There is a synagogue in Naples. The rabbi is young, orthodox, has a wife, and a baby. I accidentally bumped into him the day I went searching for the synagogue, which is inside a palazzo guarded by two Neapolitan heavies with machine guns. The rabbi was suspicious of me until I pleaded Jew, and then invited me to seder. He explained that there were no Neapolitan Jews, that the entire congregation was made up entirely of expats and NATO families. I have never been back.

The nice thing about being Jewish in Naples is that no one really knows what it means. Occasionally someone will find out I'm Jewish and say, "Oh! You must be smart. And rich!" But for the most part they usually just say, "Oh." I have had to explain on more than one occasion that, no, Jews don't believe Jesus is the son of God, no, we don't have saints, no, we don't baptize, it's a blood thing, matrilineal, no, I'm not observant but I'm still Jewish, culturally, and so on. The part about Jesus not being the son of God they simply don't understand. At least no one has secretly whisked my daughter away for a secret baptism...yet. We did celebrate her saint's day. We also lit the menorah my mom brought in from Brooklyn. It was made in China, but it looks the part. And don't get me started on the Chinese/Jewish connection. Hopefully, you will hear all about my thoughts on that subject when my screenplay Chicken Feet gets produced. I know, I know, I should write it first. I'm working on it.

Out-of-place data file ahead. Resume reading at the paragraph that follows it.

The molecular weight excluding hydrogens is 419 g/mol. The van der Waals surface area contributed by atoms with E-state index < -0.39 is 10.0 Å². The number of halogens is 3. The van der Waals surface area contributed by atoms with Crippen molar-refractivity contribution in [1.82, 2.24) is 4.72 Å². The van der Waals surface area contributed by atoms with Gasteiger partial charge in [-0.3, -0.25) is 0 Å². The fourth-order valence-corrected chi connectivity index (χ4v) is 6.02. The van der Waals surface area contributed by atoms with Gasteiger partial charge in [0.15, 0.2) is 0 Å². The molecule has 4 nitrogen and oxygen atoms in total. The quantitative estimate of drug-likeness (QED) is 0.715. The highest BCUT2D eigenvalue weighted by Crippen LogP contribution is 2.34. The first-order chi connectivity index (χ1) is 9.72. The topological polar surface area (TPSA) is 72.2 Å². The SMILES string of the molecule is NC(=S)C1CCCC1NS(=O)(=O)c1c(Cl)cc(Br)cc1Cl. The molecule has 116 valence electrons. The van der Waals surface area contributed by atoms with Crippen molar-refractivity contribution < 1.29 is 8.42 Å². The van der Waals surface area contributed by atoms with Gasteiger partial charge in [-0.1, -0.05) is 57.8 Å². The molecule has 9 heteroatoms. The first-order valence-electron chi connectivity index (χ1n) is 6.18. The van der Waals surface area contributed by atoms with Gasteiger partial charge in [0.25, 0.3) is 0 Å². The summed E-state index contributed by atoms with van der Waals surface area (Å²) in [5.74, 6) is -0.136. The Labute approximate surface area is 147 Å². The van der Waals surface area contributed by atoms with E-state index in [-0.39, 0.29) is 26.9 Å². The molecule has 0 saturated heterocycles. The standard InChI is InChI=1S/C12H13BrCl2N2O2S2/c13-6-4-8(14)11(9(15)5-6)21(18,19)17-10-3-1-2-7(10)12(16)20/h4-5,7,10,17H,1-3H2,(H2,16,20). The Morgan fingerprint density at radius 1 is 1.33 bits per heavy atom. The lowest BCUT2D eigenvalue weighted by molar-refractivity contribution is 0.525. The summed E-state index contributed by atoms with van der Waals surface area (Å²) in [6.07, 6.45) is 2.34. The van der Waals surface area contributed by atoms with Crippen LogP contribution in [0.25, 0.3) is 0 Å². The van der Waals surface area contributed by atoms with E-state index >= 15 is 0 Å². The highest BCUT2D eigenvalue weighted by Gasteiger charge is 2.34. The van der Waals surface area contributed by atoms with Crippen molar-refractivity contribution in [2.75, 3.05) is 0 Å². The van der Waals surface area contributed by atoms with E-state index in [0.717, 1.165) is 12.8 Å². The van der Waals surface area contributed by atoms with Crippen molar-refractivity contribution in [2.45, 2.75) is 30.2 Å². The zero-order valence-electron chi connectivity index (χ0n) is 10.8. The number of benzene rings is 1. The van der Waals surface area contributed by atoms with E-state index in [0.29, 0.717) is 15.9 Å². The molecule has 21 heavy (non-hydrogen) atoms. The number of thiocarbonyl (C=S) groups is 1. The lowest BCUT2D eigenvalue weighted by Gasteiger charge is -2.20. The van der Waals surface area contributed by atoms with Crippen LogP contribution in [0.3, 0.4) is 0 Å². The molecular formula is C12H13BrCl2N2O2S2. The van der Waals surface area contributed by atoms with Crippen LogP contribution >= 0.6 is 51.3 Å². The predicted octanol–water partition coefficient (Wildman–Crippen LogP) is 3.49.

So, Happy New Year, Buon Anno, Merry Epiphany, see you next year.

Saturday, December 30, 2006


The picture below? That's Naples. Not the one in Florida. That's the view from my apartment. Looks good from up here. Different story on the ground. I'm looking forward to showing you around, through the city's (and my mind's) narrow, smog-choked streets.